2016 November: The Cook Islands is complying with its international obligations in relation to anti money laundering and the countering of terrorist financing and transparency and the exchange of financial information to combat tax evasion. It continues to work with international organisations such as the FATF and the OECD as it is committed to providing financial services in accordance with international standards and best practice.
The following summarises the Cook Islands achievements to date in meeting international regulatory standards.
1. FATF Anti-Money Laundering/Counter Terrorist Financing
2009 – Mutual Evaluation Report on Anti Money Laundering and Combatting the Financing of Terrorism carried out by Asia Pacific Group on Money Laundering (an FATF style regional body) and the Offshore Group of Banking Supervisors.
Rounds of Mutual Evaluations have been carried out on 166 countries to determine compliance with the FATF recommendations for combatting money laundering and the financing of terrorism. The Cook Islands 2nd Round report was published in July 2009 and showed the Cook Islands at that time to be in the top 20% of countries in the world for implementing international regulatory AML/CTF standards. The Cook Islands next Mutual Evaluation is due in 2017.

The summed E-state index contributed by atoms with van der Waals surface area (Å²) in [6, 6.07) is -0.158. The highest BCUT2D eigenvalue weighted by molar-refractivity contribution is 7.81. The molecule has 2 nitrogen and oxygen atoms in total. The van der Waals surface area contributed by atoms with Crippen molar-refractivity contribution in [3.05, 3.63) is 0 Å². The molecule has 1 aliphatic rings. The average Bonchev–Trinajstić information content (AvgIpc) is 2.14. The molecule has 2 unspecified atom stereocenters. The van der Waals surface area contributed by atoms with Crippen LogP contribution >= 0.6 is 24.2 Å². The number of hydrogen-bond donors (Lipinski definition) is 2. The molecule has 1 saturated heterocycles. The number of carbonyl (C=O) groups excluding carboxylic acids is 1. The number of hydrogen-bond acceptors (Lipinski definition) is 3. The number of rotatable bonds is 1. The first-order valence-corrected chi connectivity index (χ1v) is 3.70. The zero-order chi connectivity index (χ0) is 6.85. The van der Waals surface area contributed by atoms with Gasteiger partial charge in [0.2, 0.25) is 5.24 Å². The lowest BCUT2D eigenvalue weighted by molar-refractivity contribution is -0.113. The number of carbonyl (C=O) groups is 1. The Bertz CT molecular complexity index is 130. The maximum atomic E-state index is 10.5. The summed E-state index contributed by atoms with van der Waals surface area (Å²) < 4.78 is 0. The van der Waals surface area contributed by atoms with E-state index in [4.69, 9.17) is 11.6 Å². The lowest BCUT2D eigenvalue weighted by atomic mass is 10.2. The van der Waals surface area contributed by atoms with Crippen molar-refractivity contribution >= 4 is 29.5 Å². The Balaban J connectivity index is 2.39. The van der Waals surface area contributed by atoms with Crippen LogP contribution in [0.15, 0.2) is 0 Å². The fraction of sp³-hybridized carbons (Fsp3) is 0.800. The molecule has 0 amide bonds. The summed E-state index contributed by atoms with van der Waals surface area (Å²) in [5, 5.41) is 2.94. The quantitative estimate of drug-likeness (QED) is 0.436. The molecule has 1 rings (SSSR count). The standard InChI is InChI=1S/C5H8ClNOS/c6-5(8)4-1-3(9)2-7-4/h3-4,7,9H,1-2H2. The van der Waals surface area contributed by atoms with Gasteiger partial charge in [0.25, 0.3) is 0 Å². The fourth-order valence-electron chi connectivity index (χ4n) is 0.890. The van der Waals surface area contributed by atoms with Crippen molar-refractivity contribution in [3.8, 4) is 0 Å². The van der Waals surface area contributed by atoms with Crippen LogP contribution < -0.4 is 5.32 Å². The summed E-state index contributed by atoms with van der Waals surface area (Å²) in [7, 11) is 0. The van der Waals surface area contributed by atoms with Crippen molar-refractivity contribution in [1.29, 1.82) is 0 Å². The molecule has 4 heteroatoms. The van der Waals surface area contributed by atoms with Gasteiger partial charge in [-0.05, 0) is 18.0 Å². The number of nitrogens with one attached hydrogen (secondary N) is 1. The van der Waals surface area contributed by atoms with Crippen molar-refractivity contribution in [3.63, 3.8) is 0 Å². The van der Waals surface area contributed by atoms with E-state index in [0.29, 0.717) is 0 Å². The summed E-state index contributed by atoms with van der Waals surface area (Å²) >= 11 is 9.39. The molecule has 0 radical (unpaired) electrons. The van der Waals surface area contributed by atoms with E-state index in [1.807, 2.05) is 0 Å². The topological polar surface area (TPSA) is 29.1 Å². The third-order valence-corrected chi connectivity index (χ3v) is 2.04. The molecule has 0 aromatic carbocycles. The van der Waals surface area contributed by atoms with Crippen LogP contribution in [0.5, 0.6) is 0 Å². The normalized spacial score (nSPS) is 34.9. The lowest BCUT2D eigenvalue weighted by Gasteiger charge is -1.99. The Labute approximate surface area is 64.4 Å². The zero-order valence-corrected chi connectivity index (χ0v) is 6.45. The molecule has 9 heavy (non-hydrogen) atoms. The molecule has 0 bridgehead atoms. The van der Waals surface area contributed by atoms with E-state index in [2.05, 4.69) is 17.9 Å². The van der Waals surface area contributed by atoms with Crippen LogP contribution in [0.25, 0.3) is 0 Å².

The Cook Islands Financial Intelligence Unit is an independent unit within the Cook Islands Financial Service Commission dedicated to collecting, analysing and disseminating financial information and intelligence on suspected money laundering, the financing of terrorist activities and other serious offenses to the appropriate authorities in the Cook Islands and internationally.
2. Transparency and the Exchange of Information
OECD Global Tax Transparency Forum Phase 2 Peer Review
The Cook Islands is a member of the Global Forum on Transparency and Exchange of Information for Tax Purposes. The Cook Islands phase 2 peer review (published in March 2015) judged the Cook Islands to be “largely compliant”. Phase 2 peer reviews check that a jurisdiction is actually following the tax transparency practices set out in its legislative framework and in international agreements for exchange of information on request (“EOIR”). As of July 2016, 22 jurisdictions were deemed fully compliant, 67 largely compliant and 12 partially compliant. 22 jurisdictions have yet to progress from the Phase 1 review due to non-compliance with OECD standards.